Ever heard any of these pick-up lines?
“Do you have something in your eye… oh wait, it’s just a sparkle.”
“You’re so beautiful you made me forget my pick-up line.”
“Are you a parking ticket? Because you got fine written all over you.”
Chances are, if you’re out there in the flirtation nation, you’ve heard worse. Eye-to-eye. Lips to cell. Text at our fingertips. Never have so many had so much power to speak, but so few the power to make worthwhile conversation.
That’s where 33-year-old Bryan Barton figures he comes in.
“Um, well, should I use my pick-up name?” he asked me at this point.
Sure Bryan, go ahead.
“My name’s Double B. I run a pick-up boot camp in Sacramento,” he said.
Wait. You’re saying you’ve never heard of pick-up?
“I have seen people definitely using these methods,” said Cienna Ball of Sacramento.
Let’s listen in on one of Barton’s lectures to get an idea for what kind of methods we’re talking about here. In this class he was teaching his students how to use a “neg.”
“Why don’t we go ahead and practice our ‘negs’ with each other? Even very beautiful women have flaws. Everyone has flaws, except for me. It’s an insult wrapped in a compliment, and it’s basically to say I know you’re here, but I’m not in awe of you,” Barton explains.
Master tactics like the “neg,” and the advertising for Barton’s Bootcamp boasts, Sacramento women will be fawning over you.
But is this sexy or sinister? Is it implicitly superficial? Is it, in the end, actually a barrier to having a deeper relationship with a woman of a guy’s dreams?
“Women wear make-up. And so, basically, I teach men how to put their best foot forward,” Barton said.
And there are plenty of guys feeling the pressure to put that foot forward.
“Because women know guys that aren’t good at picking up girls. They talk about it in their little girl groups they’ll be like ‘that guy’s so good’ or ‘that guy’s so bad,’” said Gabe Barajas, a student of Barton’s.
Here’s how Barton works: he takes his class to a public place, approaches a woman, and tells her he’s running a psychology class. Then, when he finds a woman who agrees to play along, he gives his student a topic and observes that student in conversation with the “subject.”
One night, we were watching Barton do what he does; we weren’t the only ones. Cienna Bell was sitting at a table nearby. She’s a woman who’s seen pick up artists at work before, and knew right away what Barton was doing. So we asked her what she thought.
“Yeah, he definitely did a good job,” Bell said.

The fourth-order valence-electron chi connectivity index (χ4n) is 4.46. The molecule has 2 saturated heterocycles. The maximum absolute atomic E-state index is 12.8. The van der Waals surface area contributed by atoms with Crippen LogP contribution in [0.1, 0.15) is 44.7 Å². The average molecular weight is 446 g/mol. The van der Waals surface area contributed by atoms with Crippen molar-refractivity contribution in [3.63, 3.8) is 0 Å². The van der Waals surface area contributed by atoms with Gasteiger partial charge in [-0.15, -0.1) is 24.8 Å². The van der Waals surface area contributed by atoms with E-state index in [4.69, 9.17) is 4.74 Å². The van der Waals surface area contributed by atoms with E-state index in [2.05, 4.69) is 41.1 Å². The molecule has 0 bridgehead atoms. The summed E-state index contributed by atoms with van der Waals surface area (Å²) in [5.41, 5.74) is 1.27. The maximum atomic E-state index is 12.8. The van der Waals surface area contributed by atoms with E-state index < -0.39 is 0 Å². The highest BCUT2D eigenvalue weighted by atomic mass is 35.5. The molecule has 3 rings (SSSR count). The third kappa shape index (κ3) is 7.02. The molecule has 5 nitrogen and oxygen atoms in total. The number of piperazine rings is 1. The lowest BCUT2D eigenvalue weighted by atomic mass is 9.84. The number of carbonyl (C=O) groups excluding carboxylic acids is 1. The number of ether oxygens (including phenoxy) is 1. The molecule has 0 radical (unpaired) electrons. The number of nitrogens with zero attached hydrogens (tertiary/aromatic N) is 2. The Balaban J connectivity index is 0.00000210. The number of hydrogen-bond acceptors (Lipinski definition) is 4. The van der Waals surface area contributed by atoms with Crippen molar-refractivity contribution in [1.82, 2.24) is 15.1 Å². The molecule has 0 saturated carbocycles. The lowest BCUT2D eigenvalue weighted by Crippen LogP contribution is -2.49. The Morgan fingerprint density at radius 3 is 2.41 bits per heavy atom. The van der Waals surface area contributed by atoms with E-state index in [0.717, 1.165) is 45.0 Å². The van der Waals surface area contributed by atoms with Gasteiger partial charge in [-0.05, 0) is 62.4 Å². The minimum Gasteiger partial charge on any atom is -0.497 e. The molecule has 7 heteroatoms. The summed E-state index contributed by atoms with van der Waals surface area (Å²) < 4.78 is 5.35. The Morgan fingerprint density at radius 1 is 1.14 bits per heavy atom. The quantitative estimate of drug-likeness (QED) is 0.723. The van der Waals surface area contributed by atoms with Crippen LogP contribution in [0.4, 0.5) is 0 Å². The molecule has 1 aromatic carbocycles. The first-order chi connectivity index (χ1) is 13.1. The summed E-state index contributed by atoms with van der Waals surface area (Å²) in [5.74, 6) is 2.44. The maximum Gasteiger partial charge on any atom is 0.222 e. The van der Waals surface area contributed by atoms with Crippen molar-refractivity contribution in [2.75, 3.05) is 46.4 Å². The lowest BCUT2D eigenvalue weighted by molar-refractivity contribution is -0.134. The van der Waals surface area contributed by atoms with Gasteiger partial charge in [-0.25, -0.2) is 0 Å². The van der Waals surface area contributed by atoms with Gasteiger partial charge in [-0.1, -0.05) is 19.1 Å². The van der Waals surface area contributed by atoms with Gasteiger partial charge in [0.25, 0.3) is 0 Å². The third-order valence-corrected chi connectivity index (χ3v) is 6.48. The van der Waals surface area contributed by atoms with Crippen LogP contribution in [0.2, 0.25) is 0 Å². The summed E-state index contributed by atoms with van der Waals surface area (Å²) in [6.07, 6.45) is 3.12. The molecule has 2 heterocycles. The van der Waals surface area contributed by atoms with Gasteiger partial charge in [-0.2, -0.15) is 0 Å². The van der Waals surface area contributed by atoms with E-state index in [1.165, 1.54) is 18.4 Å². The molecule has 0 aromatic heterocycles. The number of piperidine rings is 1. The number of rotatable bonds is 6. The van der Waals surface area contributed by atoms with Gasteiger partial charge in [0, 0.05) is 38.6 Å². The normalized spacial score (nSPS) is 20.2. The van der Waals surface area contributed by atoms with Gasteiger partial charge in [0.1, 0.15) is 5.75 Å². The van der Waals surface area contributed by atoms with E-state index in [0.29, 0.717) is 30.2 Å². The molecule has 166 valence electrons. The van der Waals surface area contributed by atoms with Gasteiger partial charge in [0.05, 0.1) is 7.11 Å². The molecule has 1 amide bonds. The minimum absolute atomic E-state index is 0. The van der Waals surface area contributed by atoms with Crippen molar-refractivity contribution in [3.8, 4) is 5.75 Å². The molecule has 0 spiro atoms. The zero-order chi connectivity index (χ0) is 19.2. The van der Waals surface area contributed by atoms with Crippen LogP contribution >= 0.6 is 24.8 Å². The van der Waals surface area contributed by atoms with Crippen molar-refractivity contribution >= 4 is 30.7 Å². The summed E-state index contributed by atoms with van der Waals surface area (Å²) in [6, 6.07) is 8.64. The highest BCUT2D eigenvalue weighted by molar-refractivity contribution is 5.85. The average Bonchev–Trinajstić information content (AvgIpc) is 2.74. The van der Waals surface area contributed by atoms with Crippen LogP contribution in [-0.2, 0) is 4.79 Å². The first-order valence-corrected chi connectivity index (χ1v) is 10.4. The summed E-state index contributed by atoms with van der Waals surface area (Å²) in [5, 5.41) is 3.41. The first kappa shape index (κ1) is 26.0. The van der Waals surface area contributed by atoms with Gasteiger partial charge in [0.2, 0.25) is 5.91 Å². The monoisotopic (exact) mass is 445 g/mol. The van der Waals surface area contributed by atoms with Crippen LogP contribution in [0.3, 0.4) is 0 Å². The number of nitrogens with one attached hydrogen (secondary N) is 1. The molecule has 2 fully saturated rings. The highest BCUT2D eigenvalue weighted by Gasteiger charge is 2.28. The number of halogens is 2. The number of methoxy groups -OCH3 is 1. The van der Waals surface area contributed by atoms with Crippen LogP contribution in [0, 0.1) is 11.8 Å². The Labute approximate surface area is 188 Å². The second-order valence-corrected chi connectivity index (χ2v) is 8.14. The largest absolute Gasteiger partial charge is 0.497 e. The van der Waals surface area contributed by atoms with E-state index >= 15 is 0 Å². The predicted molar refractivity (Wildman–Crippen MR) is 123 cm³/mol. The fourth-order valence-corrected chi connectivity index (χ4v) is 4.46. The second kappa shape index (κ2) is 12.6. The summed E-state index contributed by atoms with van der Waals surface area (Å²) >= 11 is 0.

So we wanted to know if she thought there was something implicitly offensive about the concept.
“Not to me because girls have their own tactics, too. I mean if a woman sees a guy, what is she thinking? She can be thinking ‘Well is he handsome. Does he have money? does he have these things?’ There are tactics there too,” Bell said.
But Barton’s tactics are getting him attention from more than just the ladies…
On one of the nights we followed Barton, security officers or police interrupt the lesson.
“I’ll get all the guards here and all the cops I know to kick your ass out. Now go. You’re like my kid, I’m gonna have to count to three. Get over there and do it or get the hell out,” said a Sunrise Mall security guard said, after he saw Barton approaching women.
Barton’s usual tactic in that situation is to stand his ground.
“I’m very aware of first amendment law. The first amendment was the first amendment for a reason. The founding fathers believed in the freedom to flirt,” Barton said.
But it doesn’t always work. Across town, at Arden Fair Mall, they’ve already told Barton not to come back.
“When I was teenager, I went to shopping malls. Girls were there shopping and you wanted to meet girls. But when you cross that line where you’re actually harassing them, making them feel uncomfortable, saying in appropriate things or its age inappropriate. Zero tolerance,” said Steve Reed, head of security at Arden Fair.
Still, Barton’s students stick around.
“I mean, security’s just tripping really,” said one student.
And those students really believe it works- that once they’re done, they’ll get more phone numbers, more dates, and more, well, willingness.
But if it works, it seems to be evidence against free will, or at the least evidence that people like to be manipulated.
“And both of those are sort of depressing,” I told Barton. “Is there something we’re not considering about how this functions?
Barton said that’s not the case.
“There’s nothing in any of my classes that’s about manipulation. I want to make that very clear. What the pick-up game is about is putting your best self forward,” he said.
O.K. As long as you’re behind the notion that having good game and being a good guy are one in the same.